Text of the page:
Of course, Green spin doctors tried to accentuate their gains, and for good reason: Unlike the other smaller parties, the Greens seem to have ìput on muscle,î rather than fat, having seen real growth in their core support, especially among young people. Their election platform of a Green New Deal to revitalize the economy through investment in Green production, particularly in the energy area, gave the Greens a clear and unique identity; on the other hand, they had no realistic option for governing, which cost them support, since those who wanted to back a winner voted for the old parties, and those who just wanted to protest could always vote for the Left Party, which refuses to consider joining a federal government.
By contrast, the gains of the other two smaller partiesí involved mostly voters who will probably retain their long-term loyalty to the big parties. On the other hand, there were a number of small protest parties whose very good results reflect dissatisfaction with the way the Greens are doing their job as representatives of grass-roots movements. The most significant was the ìPirate Party,î a grouping of mostly young people concerned about government snooping and censorship of the Internet; its Swedish sister party won a seat in last summerís European election. Significantly, that legislator is now a member of the Green Caucus (Greens/European Free Alliance) in the European Parliament in Brussels. Counting the votes of this and other small ìgreen-leaningî parties ñ all of which failed to reach the 5 percent threshold, and are thus ignored in allocating seats ñ the ìoppositionî actually got a few more votes than Merkelís coalition. Thus, the Greens have their work cut out for them, to reestablish their base in the movements.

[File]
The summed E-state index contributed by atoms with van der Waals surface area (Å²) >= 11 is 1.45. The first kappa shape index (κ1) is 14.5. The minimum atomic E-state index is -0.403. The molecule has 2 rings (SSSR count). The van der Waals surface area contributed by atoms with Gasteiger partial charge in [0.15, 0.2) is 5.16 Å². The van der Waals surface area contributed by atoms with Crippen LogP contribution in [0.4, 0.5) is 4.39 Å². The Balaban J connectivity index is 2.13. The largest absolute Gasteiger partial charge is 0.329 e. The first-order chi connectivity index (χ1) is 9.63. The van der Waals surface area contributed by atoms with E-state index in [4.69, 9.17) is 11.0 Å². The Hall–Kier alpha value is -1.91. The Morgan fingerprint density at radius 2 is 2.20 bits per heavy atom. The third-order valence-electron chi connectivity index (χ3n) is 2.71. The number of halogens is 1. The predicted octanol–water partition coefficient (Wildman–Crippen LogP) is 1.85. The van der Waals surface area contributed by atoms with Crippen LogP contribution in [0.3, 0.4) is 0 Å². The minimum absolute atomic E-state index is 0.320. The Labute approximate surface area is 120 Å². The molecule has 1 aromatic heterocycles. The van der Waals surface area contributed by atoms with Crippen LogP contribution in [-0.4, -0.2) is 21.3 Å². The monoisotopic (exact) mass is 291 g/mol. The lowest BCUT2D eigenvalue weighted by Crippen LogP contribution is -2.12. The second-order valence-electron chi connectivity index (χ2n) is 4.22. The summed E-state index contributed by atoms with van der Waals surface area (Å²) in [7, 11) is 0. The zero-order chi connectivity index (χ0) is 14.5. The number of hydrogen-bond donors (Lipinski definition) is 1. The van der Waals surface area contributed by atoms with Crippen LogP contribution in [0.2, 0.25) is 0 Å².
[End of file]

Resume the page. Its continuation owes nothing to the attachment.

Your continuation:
In broad terms this election is historic, since it fundamentally overturned the old party system in which the CDU and the SPD were the ìmass partiesî that ran the country, virtually always getting between 35 and 50 percent of the vote, while the Greens and FDP were their potential junior partners, and rarely cracked the 10 percent barrier; after reunification, the old communist party, the Party of Democratic Socialism (PDS), too, was in this category. This time suddenly, all five parties are within the previous ìempty rangeî of 10 to 35 percent, largely because the SPD lost so dramatically, with over a million voters switching to the Left Party (as the PDS is now called, after merging with SPD dissidents) and two million voters staying home. If Merkelís deeply divided party also splits, as the SPD has in effect done, the country could end up with six parties, which might all score between 15 and 25 percent of the vote.